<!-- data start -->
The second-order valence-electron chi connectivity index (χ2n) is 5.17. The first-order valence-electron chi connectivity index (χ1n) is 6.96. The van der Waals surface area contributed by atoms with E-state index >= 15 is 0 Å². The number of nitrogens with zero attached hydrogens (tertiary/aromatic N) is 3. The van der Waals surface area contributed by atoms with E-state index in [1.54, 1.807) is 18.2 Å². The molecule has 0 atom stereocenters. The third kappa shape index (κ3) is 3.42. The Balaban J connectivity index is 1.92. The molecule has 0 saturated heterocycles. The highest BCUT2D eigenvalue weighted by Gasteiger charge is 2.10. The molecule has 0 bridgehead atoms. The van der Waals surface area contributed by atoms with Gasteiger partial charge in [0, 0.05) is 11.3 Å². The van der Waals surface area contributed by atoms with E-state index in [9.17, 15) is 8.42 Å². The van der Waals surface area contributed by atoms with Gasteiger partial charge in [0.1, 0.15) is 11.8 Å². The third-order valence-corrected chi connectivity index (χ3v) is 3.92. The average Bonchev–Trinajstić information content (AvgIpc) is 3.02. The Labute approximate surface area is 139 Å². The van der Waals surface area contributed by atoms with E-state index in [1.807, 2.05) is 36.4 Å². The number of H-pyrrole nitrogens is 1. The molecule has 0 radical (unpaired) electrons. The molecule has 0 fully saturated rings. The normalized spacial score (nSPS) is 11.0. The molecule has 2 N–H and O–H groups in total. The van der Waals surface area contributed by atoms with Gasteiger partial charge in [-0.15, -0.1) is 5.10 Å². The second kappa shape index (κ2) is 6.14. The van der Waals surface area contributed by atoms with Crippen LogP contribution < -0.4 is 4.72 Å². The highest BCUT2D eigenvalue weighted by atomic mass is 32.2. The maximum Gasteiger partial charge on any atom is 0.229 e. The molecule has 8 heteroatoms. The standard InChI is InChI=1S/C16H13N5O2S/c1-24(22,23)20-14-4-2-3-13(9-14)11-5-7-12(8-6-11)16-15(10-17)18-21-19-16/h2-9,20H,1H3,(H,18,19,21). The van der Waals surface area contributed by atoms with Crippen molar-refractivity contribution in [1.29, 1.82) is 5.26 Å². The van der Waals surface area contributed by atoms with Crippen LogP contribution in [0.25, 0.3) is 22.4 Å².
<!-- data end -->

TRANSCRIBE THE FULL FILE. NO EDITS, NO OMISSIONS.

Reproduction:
The second-order valence-electron chi connectivity index (χ2n) is 5.17. The first-order valence-electron chi connectivity index (χ1n) is 6.96. The van der Waals surface area contributed by atoms with E-state index >= 15 is 0 Å². The number of nitrogens with zero attached hydrogens (tertiary/aromatic N) is 3. The van der Waals surface area contributed by atoms with E-state index in [1.54, 1.807) is 18.2 Å². The molecule has 0 atom stereocenters. The third kappa shape index (κ3) is 3.42. The Balaban J connectivity index is 1.92. The molecule has 0 saturated heterocycles. The highest BCUT2D eigenvalue weighted by Gasteiger charge is 2.10. The molecule has 0 bridgehead atoms. The van der Waals surface area contributed by atoms with Gasteiger partial charge in [0, 0.05) is 11.3 Å². The van der Waals surface area contributed by atoms with E-state index in [9.17, 15) is 8.42 Å². The van der Waals surface area contributed by atoms with Gasteiger partial charge in [0.1, 0.15) is 11.8 Å². The third-order valence-corrected chi connectivity index (χ3v) is 3.92. The average Bonchev–Trinajstić information content (AvgIpc) is 3.02. The Labute approximate surface area is 139 Å². The van der Waals surface area contributed by atoms with E-state index in [1.807, 2.05) is 36.4 Å². The number of H-pyrrole nitrogens is 1. The molecule has 0 radical (unpaired) electrons. The molecule has 0 fully saturated rings. The normalized spacial score (nSPS) is 11.0. The molecule has 2 N–H and O–H groups in total. The van der Waals surface area contributed by atoms with Gasteiger partial charge in [-0.15, -0.1) is 5.10 Å². The second kappa shape index (κ2) is 6.14. The van der Waals surface area contributed by atoms with Crippen LogP contribution < -0.4 is 4.72 Å². The highest BCUT2D eigenvalue weighted by atomic mass is 32.2. The maximum Gasteiger partial charge on any atom is 0.229 e. The molecule has 8 heteroatoms. The standard InChI is InChI=1S/C16H13N5O2S/c1-24(22,23)20-14-4-2-3-13(9-14)11-5-7-12(8-6-11)16-15(10-17)18-21-19-16/h2-9,20H,1H3,(H,18,19,21). The van der Waals surface area contributed by atoms with Crippen molar-refractivity contribution in [1.29, 1.82) is 5.26 Å². The van der Waals surface area contributed by atoms with Crippen LogP contribution in [0.25, 0.3) is 22.4 Å².